Driller’s Stock Sinking Deeper

WHEELING – Amid investor concerns ranging from unauthorized jet travel to questions over company debt, shares of Chesapeake Energy closed at $17.18 on the New York Stock Exchange on Thursday.

The value is less than half of the $35.75 price recorded on Aug. 2 – and is less than one-third of the $54.77 price from May 2008. The price declines also come as stock rating agency Moody’s lowered the investment outlook for Chesapeake to “negative.” Moody’s states that “Chesapeake hopes to raise at least $10 billion through asset sales this year.”

“The negative outlook reflects the escalating execution risk of Chesapeake’s plan for funding its large capital spending budget, rising leverage metrics and accompanying liquidity concerns,” said Pete Speer, Moody’s vice president.

Last week, Chesapeake reported a $71 million net loss to shareholders during the first three months of the year. This announcement came as company Chairman and Chief Executive Officer Aubrey McClendon said he would step down as chairman – and put an end to the program that allows him to take a 2.5 percent personal stake in the company’s drilling operations.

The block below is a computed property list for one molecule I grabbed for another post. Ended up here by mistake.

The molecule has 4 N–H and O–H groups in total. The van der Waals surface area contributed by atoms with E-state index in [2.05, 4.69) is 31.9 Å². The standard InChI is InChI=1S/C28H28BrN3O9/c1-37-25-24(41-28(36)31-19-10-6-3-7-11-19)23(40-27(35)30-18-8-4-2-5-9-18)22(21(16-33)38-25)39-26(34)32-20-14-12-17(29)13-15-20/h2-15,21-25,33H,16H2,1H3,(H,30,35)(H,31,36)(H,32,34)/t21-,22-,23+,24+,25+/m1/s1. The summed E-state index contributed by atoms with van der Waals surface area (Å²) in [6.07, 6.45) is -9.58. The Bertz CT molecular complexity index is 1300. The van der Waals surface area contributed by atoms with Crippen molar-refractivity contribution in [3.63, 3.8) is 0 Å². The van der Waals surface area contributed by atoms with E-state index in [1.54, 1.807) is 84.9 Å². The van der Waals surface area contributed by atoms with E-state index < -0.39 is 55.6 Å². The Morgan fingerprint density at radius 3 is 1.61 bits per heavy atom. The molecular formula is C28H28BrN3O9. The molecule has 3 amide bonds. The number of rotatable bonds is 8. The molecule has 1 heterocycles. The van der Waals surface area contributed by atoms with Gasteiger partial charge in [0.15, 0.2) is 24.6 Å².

Via firms such as Jamestown Resources and Larchmont Resources, McClendon took his 2.5 percent stake in Ohio, Marshall and Brooke counties. Chesapeake is a publicly owned company traded on the NYSE. Conversely, Jamestown and Larchmont are privately held by McClendon. Documents show Jamestown and Larchmont gained interest in thousands of acres of Chesapeake leases signed by local mineral owners.

Although McClendon has agreed to end this practice by June 30, 2014, shareholder questions about his investment practices – and overall operation of Chesapeake – persist. In fact, published reports show the company’s largest stockholder, Southeastern Asset Management, this week noted Chesapeake should be open to offers to acquire all of the company’s stock.

Late Thursday, a published report stated that Chesapeake has taken on $1.4 billion worth of additional liabilities over the next decade through off-balance-sheet financial deals. The report states Chesapeake has made a number of deals with Wall Street banks requiring the driller to provide specific amounts of oil and natural gas each month until 2022, in exchange for cash payments.

Another report this week shows that an investor sued Chesapeake, accusing the driller of understating the cost of personal jet travel for top executives by as much as $10 million per year.

In the face of all these potential pitfalls, McClendon perseveres. Despite the $71 million net loss in the first quarter, he said Chesapeake is focused on drilling for more liquids-rich wet gas.

McClendon added that for the remainder of 2012, he expects capital expenditures to drop as the company reduces drilling in Pennsylvania’s dry gas areas – and reduces spending on new lease agreements.